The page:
Senior Tyler Futrell (6-0, 179) and junior Mario Dovell (6-0, 200) finished the spring as the other starting receivers. Dovell's two-catch performance in last year's opener at New Mexico State marks the only time Dovell (12 catches, 183 yards) or Futrell (six catches, 90 yards) has posted more than one reception in a game.
Fifth-year senior Bakari Bussey (6-2, 205), who started four games in 2011, will be an important part of the rotation. He owns 20 career catches for 235 yards and one TD. Redshirt sophomore Chase Cochran (6-2, 182) made a 58-yard grab in the spring game.
Senior tight end Jordan Thompson (6-4, 248) ought to be a crucial contributor in his third year as a starter. Thompson caught 45 passes for 462 yards and five touchdowns over the last two seasons. Sophomore Derek Roback (6-3, 249) made five starts in his first season after converting from quarterback. He played a bigger role in the passing game down the stretch as he amassed five of his six catches in the final five games. That includes his first career touchdown in the bowl game.
Ohio needs to replace its bookend tackles. Right tackle Joe Flading, the Bobcats' only representative on the first-team All-MAC roster, ended his career with 39 consecutive starts. Left tackle A.J. Strum, a third-team all-league selection, started his final 33 games.
While this might sound like a potential chink in Ohio's armor, head Solich raved about the play of junior left tackle John Prior (6-6, 301) and junior right tackle Ryan McGrath (6-6, 304) after spring ball concluded. "They both looked good," Solich said. "McGrath really had a good spring."
Prior began his college career at Florida State (though he never played). McGrath made four starts in 2010. If those two are going to be fine, then it's going to be hard to dent Ohio's line. Senior right guard Eric Herman (6-4, 319), a second-team All-MAC pick, has led the Bobcats in pancakes the last three seasons. He owned 79 pancakes going to the bowl game.
Junior left guard Jon Lechner (6-5, 332), who started 22 games over the last two seasons, ranked second on Ohio's pancakes list. Senior Skyler Allen (6-3, 288) gives Ohio a third three-year starter on the line. He finished third in pancakes with 60.
Redshirt freshmen Bryce Dietz (6-5, 290), yet another recruit pulled out of Nebraska, and Mike McQueen (6-5, 305) are the future at the tackle spots while sophomore Sam Johnson (6-3, 316) is next in line at guard.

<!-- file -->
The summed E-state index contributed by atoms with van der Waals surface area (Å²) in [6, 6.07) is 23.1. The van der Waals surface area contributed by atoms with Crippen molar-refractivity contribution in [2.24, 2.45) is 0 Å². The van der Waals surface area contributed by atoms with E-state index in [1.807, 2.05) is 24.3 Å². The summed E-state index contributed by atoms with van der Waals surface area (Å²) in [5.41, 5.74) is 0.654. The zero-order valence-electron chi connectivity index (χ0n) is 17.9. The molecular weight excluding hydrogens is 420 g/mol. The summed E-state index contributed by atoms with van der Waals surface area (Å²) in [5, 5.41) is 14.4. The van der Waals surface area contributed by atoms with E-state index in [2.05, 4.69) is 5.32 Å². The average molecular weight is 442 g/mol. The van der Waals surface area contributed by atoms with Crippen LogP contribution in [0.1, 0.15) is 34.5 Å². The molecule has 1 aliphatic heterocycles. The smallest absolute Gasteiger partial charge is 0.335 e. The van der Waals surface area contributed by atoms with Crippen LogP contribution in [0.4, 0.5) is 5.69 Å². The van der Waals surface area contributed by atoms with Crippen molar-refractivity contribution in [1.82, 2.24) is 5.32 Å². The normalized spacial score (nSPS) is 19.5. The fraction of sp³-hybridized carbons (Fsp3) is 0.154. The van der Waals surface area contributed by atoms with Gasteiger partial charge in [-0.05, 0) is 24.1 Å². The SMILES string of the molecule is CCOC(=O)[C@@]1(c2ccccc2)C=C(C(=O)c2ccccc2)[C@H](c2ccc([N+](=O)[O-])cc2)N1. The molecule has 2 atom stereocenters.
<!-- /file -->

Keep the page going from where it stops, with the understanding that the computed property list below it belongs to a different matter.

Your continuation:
"I feel good about our offensive line," Solich said. "I think we'll be strong."
There are a lot of expectations on Ohio's defense this season. Upon hearing some of boss Frank Solich's thoughts on his unit's potential, veteran defensive coordinator Jimmy Burrow wasn't sure whether to be proud or to go the self-deprecating route in order to ease the pressure.
Then Burrow declared that he has three guys worthy of starting at the defensive tackles -- and everyone knows how hard it is to find great players in the interior. It's one of many reasons Solich believes this could be Ohio's best defense in his eight seasons at the school.
Senior tackle Carl Jones (6-0, 245) enters his third year as a starter. He owns four career sacks with 70 tackles and one interception. Senior nose guard Neal Hunyh (6-3, 301) missed three games because of injuries, yet posted 32 tackles and four tackles for loss last season.
Then there's senior Corey Hasting (6-1, 261), a former walk-on who started just four games in 2011 yet piled up better numbers than either Jones or Hunyh. He rolled up 48 tackles and shared the team lead with 3.5 sacks. In an effort to get Hasting on the field more often, Burrow worked him at defensive end during spring ball.
"He could be penciled in as a starter at defensive end or defensive tackle or the nose," Burrow said.
If Hasting wins a job at defensive end, it won't be the one that has belonged to fifth-year senior Tremayne Scott (6-3, 257). The second-team All-MAC honoree was one of three Bobcats defenders to start all 14 games in 2011. He shared the team lead for TFL (eight) and sacks (3.5) while forcing two fumbles and ranking fourth on the squad with 62 tackles. "He's a long, athletic guy who's really smart," Burrow said.
Junior Nic Barber (6-3, 219) will battle Hasting at the other end. Barber delivered three sacks in last season's opener against New Mexico State but managed just one TFL the rest of the season. He finished the year well with three solo tackles against Utah State in the bowl game. "He's undersized, but fast," Burrow said.
Ohio picked up some help at defensive end from the junior college ranks during the offseason. Junior Ty Branz (6-2, 250) looks like the fourth guy in the rotation after impressing Burrow during the spring as "a tough guy, a full effort guy."
Junior transfer Wade Wells (6-3, 229) will also be in the mix for his pass-rushing skills.
The wild card at defensive end is redshirt freshman Andrew Bennett (6-6, 255), whose progress has been closely monitored by the coaches. "If you saw him, you'd say, 'Wow, look at that guy!' " Burrow said. "He runs like a 4.7." In a similar vein, Burrow can't wait to see how true sophomore Antwan Crutcher (6-1, 300) turns out at defensive tackle.
After sitting out the first six games last season, Crutcher produced nine tackles against Ball State in his college debut. Shoulder issues slowed him in the spring, but Burrow expects him to be fine in the fall. "He's going to be a real good player inside," Burrow said.
Whenever Solich and Burrow tout the potential of this year's defense, they never fail to pay homage to departed middle linebacker Noah Keller. He rolled up 438 tackles, 25.5 TFL, 6.5 sacks, eight forced fumbles and three interceptions during his five-year career as the heart of Ohio's defense.
"He was quite a force for us," Burrow said. "We think we'll be OK, but that's a big loss."
Junior Keith Moore (6-0, 219), who played primarily at the Will last season, inherits Keller's spot in the middle. Though Moore didn't start any games last year, he finished second to Keller in tackles with 84 while intercepting two passes and registering five TFL.
"Keith was a walk-on who earned a scholarship in January," Burrow said. "He doesn't have as much size as Noah Keller, but he's faster. All three of our guys are fast."
Fifth-year senior Alphonso Lewis (6-1, 206), who made two starts at the Sam and five at the Will last fall, becomes the full-time strong-side 'backer this season. He was the team's third-leading tackler (64) while contributing three fumble recoveries and three pass breakups. Though Ohio normally removes the strong-side linebacker in passing situations in favor of a nickel back, Burrow wants Lewis to work at the other two linebacker spots in order to keep him on the field as much as possible.